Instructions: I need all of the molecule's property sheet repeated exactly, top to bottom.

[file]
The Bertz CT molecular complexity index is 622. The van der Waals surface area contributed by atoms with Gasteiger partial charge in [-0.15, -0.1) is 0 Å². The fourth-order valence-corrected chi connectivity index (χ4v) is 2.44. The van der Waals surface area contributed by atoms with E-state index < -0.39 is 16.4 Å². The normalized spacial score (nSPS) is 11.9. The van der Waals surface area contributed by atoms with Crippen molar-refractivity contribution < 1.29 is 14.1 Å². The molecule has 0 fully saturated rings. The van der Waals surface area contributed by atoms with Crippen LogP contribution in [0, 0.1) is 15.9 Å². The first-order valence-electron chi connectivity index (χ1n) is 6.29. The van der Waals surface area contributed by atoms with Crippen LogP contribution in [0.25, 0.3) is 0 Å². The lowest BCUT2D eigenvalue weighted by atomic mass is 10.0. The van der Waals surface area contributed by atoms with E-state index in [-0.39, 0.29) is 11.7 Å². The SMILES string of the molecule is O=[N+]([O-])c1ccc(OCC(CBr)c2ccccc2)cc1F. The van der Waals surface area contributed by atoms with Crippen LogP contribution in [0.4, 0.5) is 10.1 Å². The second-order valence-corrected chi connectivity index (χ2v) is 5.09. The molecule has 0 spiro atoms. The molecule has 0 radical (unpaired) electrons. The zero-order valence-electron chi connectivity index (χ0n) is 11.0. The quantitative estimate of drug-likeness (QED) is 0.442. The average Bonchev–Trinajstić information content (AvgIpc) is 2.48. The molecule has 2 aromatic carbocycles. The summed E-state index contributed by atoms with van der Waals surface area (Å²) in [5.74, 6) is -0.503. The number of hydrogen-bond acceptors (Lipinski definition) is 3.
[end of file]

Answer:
The Bertz CT molecular complexity index is 622. The van der Waals surface area contributed by atoms with Gasteiger partial charge in [-0.15, -0.1) is 0 Å². The fourth-order valence-corrected chi connectivity index (χ4v) is 2.44. The van der Waals surface area contributed by atoms with E-state index < -0.39 is 16.4 Å². The normalized spacial score (nSPS) is 11.9. The van der Waals surface area contributed by atoms with Crippen molar-refractivity contribution < 1.29 is 14.1 Å². The molecule has 0 fully saturated rings. The van der Waals surface area contributed by atoms with Crippen LogP contribution in [0, 0.1) is 15.9 Å². The first-order valence-electron chi connectivity index (χ1n) is 6.29. The van der Waals surface area contributed by atoms with Crippen LogP contribution in [0.25, 0.3) is 0 Å². The lowest BCUT2D eigenvalue weighted by atomic mass is 10.0. The van der Waals surface area contributed by atoms with E-state index in [-0.39, 0.29) is 11.7 Å². The SMILES string of the molecule is O=[N+]([O-])c1ccc(OCC(CBr)c2ccccc2)cc1F. The van der Waals surface area contributed by atoms with Crippen LogP contribution in [0.4, 0.5) is 10.1 Å². The second-order valence-corrected chi connectivity index (χ2v) is 5.09. The molecule has 0 spiro atoms. The molecule has 0 radical (unpaired) electrons. The zero-order valence-electron chi connectivity index (χ0n) is 11.0. The quantitative estimate of drug-likeness (QED) is 0.442. The average Bonchev–Trinajstić information content (AvgIpc) is 2.48. The molecule has 2 aromatic carbocycles. The summed E-state index contributed by atoms with van der Waals surface area (Å²) in [5.74, 6) is -0.503. The number of hydrogen-bond acceptors (Lipinski definition) is 3.